Forward Thinking

A Story Whose Effects Continue to Ripple Out

By Lillian Swanson

  • Print
  • Share Share
Wacek Saltzberg in 1945

As editors, we are always looking for stories that will resonate with our readers, tales that will connect with them in some deep and meaningful way. And when we hear that a story we’ve published has had a big impact, it causes us to stop and savor the thought that our work has made a difference.

In my inbox came word from Rivka Schiller about the continuing ripple effect of her story “Ties That Bind” that was published in the August 19 edition of the Forward. “I thought that you…would like to know about the impact that you have had on the lives of others.”

Rivka’s story told of how a young boy, Walter Saltzberg, had hid from the Nazis, survived the bombing of the Warsaw Ghetto, and lived in a hole with other Jews for five months, surviving on water and a bag of rotten onions. Because he had a broken leg, and moaned involuntarily from the pain, some of those hiding in the crawlspace with him wanted to kill him rather that risk capture. Walter, 13 at the time, was protected from harm by Peter Jablonski, six years his senior, who later became a lifelong friend.

Rivka entered the story 65 years later because of her job as an archivist at YIVO and her continuing interest in learning more about her grandmother. Rivka was reading through microfilm when she spotted a Forverts story from 1946 that mentioned the orphanage in Poland where her grandmother had worked after the war.

She printed the article and put it aside, that is until she received an inquiry from Walter Saltzberg’s son, George, who was looking for the same article because of the role it had played in connecting his father, who was cared for at the orphanage, with distant relatives in Canada.

There are plenty more twists and turns to the tale. But what it all adds up to is a story about the role that chance can play in our lives; the enormous will to survive and the courage of everyday heroes. Underlying Rivka’s tale is the desire to search for information about those who came before us, to learn about their struggles and triumphs and, perhaps, to derive more understanding about who we are.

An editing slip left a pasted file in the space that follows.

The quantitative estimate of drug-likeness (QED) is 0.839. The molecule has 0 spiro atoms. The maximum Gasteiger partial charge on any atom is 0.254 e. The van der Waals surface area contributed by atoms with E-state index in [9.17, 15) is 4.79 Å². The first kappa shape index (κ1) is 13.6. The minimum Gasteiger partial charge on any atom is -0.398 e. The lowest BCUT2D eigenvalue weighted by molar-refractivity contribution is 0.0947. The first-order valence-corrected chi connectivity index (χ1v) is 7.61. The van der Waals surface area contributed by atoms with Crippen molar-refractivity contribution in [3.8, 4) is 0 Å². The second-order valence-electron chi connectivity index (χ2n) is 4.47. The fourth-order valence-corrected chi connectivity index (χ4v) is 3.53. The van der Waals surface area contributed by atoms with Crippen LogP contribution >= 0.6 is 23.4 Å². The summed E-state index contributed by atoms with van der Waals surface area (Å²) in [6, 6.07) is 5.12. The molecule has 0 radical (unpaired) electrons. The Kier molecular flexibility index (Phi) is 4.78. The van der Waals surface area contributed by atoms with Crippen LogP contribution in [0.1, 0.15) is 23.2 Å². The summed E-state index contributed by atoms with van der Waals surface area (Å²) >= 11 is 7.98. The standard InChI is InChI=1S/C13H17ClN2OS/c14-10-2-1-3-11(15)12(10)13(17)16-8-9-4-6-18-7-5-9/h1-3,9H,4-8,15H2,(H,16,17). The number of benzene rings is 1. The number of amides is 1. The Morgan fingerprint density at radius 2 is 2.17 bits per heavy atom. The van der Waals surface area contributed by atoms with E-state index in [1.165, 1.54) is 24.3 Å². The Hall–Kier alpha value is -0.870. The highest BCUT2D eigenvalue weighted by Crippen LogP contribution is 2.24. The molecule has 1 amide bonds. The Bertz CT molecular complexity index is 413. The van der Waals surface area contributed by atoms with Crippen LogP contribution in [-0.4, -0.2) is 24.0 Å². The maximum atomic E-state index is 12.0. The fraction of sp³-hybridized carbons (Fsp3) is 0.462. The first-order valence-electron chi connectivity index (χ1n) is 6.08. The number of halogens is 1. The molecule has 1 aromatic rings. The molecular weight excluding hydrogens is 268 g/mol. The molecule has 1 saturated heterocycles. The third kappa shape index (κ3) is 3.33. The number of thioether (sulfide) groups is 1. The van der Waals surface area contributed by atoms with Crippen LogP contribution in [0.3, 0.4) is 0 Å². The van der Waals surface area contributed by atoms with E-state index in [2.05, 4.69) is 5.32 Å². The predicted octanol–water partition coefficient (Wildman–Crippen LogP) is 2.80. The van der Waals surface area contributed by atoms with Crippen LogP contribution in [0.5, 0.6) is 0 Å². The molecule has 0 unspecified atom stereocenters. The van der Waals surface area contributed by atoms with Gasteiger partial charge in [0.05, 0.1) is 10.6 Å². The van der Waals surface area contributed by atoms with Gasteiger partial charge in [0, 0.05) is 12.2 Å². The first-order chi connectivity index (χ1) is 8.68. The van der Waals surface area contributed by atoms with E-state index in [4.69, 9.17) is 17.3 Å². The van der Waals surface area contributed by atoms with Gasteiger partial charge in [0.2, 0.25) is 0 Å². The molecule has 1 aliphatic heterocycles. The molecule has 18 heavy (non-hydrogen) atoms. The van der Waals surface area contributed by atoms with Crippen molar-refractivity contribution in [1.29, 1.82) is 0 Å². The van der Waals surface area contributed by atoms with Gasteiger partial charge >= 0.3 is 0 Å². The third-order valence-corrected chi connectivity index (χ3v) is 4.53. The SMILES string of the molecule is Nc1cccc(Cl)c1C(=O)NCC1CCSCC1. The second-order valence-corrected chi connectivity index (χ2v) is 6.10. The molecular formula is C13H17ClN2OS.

Rivka wrote to say that after the Forward story was published, she heard from the Jewish Historical Institute in Warsaw, telling her they had some documents about Walter Saltzberg as well as a photo of him as a child in the orphanage.

“I also received a statement written by my grandmother in Polish just after the war, which conveyed how desperate she was to find some sort of job — either as a seamstress or as a caretaker of children — since she was literally without a roof over her head, and without any means of supporting herself. This is the only article I recall seeing from my grandmother written in Polish, and it is probably the oldest piece of handwritten anything that I have from my grandmother.

“Needless to say, my mother was also very moved by reading her own mother’s desperate plea, which was written only a few years before she was born.”

Rivka also says she learned more about another hero in the story, Dr. Wieckowski, receiving “very telling testimony” about how the good doctor had risked his own life many times to hide Jews in his Warsaw apartment during the war.

And then there is Meyer Shwartzapel, who had played a pivotal role in reuniting Walter Saltzberg with his family in Canada. Meyer’s daughter, Natalie, wrote Rivka that she was thrilled to read the kind words about her father, who died in the 1980s.

I wrote back to Rivka to thank her for letting us know about the impact of her article. I was drawn to her story because of its honesty. We do not often read about those so desperate and afraid in hiding that they turn on each other, though one can understand how it could happen.

But there was another reason that I was so determined to publish the story. I was named for my grandmother, Lilliana, and for years have been on the prowl for more information about her. She died when I was 4, and so I have been left mostly with questions. Why was she an orphan? What did her voice sound like? Who taught her to crochet those intricate patterns on pillowcases and doilies?

I understood at a gut level Rivka’s search to learn all she could about her grandmother, and the Saltzbergs’ desire to piece together their family story. And I figured the story would resonate with many of our readers, who lost their families and all the history that disappeared with them, during the war. The search never ends.


Would you like to receive updates about new stories?






















We will not share your e-mail address or other personal information.

Already subscribed? Manage your subscription.